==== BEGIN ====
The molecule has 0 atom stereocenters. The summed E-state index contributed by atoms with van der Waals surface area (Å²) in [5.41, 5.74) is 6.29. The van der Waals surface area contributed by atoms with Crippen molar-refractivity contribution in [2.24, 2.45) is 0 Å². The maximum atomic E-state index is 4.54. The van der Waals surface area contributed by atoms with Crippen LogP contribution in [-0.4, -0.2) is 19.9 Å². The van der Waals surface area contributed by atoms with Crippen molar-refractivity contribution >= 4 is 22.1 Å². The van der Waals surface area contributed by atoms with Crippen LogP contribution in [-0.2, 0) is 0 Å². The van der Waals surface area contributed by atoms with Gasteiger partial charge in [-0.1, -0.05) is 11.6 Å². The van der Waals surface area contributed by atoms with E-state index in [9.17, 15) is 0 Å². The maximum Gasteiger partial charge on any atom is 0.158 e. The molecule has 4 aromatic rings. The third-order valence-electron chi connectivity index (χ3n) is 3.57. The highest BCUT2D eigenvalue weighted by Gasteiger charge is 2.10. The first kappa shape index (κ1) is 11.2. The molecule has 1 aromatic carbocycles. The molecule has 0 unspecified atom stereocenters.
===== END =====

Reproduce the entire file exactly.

The molecule has 0 atom stereocenters. The summed E-state index contributed by atoms with van der Waals surface area (Å²) in [5.41, 5.74) is 6.29. The van der Waals surface area contributed by atoms with Crippen molar-refractivity contribution in [2.24, 2.45) is 0 Å². The maximum atomic E-state index is 4.54. The van der Waals surface area contributed by atoms with Crippen LogP contribution in [-0.4, -0.2) is 19.9 Å². The van der Waals surface area contributed by atoms with Crippen molar-refractivity contribution >= 4 is 22.1 Å². The van der Waals surface area contributed by atoms with Crippen LogP contribution in [-0.2, 0) is 0 Å². The van der Waals surface area contributed by atoms with Gasteiger partial charge in [-0.1, -0.05) is 11.6 Å². The van der Waals surface area contributed by atoms with E-state index in [9.17, 15) is 0 Å². The maximum Gasteiger partial charge on any atom is 0.158 e. The molecule has 4 aromatic rings. The third-order valence-electron chi connectivity index (χ3n) is 3.57. The highest BCUT2D eigenvalue weighted by Gasteiger charge is 2.10. The first kappa shape index (κ1) is 11.2. The molecule has 1 aromatic carbocycles. The molecule has 0 unspecified atom stereocenters.